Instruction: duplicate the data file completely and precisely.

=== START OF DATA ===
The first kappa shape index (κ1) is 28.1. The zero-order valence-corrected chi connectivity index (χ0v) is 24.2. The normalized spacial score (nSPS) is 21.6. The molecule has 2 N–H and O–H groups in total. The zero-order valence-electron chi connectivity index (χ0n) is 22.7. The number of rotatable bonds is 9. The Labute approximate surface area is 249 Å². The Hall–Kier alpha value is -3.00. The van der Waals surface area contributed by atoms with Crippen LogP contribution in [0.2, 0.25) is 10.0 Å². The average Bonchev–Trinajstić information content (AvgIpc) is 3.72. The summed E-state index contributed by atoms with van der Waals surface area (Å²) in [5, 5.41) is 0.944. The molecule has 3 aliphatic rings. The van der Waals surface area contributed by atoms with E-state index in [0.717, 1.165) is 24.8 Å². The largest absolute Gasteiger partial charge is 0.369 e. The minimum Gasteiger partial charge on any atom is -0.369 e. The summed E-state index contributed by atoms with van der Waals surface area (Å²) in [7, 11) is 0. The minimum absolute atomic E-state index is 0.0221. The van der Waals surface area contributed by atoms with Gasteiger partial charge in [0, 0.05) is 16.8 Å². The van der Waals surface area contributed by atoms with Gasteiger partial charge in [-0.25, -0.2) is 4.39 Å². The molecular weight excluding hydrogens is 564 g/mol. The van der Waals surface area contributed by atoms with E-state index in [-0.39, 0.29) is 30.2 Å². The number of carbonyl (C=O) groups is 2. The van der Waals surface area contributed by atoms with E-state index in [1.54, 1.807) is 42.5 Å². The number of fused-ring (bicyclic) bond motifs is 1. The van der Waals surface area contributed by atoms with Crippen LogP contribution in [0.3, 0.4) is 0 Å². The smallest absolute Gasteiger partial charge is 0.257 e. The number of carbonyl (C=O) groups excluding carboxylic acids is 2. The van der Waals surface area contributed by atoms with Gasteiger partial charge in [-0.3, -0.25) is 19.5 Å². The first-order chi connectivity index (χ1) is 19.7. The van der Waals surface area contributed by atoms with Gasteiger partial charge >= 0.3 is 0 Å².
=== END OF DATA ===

The first kappa shape index (κ1) is 28.1. The zero-order valence-corrected chi connectivity index (χ0v) is 24.2. The normalized spacial score (nSPS) is 21.6. The molecule has 2 N–H and O–H groups in total. The zero-order valence-electron chi connectivity index (χ0n) is 22.7. The number of rotatable bonds is 9. The Labute approximate surface area is 249 Å². The Hall–Kier alpha value is -3.00. The van der Waals surface area contributed by atoms with Crippen LogP contribution in [0.2, 0.25) is 10.0 Å². The average Bonchev–Trinajstić information content (AvgIpc) is 3.72. The summed E-state index contributed by atoms with van der Waals surface area (Å²) in [5, 5.41) is 0.944. The molecule has 3 aliphatic rings. The van der Waals surface area contributed by atoms with E-state index in [0.717, 1.165) is 24.8 Å². The largest absolute Gasteiger partial charge is 0.369 e. The minimum Gasteiger partial charge on any atom is -0.369 e. The summed E-state index contributed by atoms with van der Waals surface area (Å²) in [7, 11) is 0. The minimum absolute atomic E-state index is 0.0221. The van der Waals surface area contributed by atoms with Gasteiger partial charge in [0, 0.05) is 16.8 Å². The van der Waals surface area contributed by atoms with Gasteiger partial charge in [-0.25, -0.2) is 4.39 Å². The molecular weight excluding hydrogens is 564 g/mol. The van der Waals surface area contributed by atoms with E-state index in [-0.39, 0.29) is 30.2 Å². The number of carbonyl (C=O) groups is 2. The van der Waals surface area contributed by atoms with E-state index in [1.54, 1.807) is 42.5 Å². The number of fused-ring (bicyclic) bond motifs is 1. The van der Waals surface area contributed by atoms with Crippen LogP contribution in [0.3, 0.4) is 0 Å². The smallest absolute Gasteiger partial charge is 0.257 e. The number of carbonyl (C=O) groups excluding carboxylic acids is 2. The van der Waals surface area contributed by atoms with Gasteiger partial charge in [-0.3, -0.25) is 19.5 Å². The first-order chi connectivity index (χ1) is 19.7. The van der Waals surface area contributed by atoms with Gasteiger partial charge >= 0.3 is 0 Å².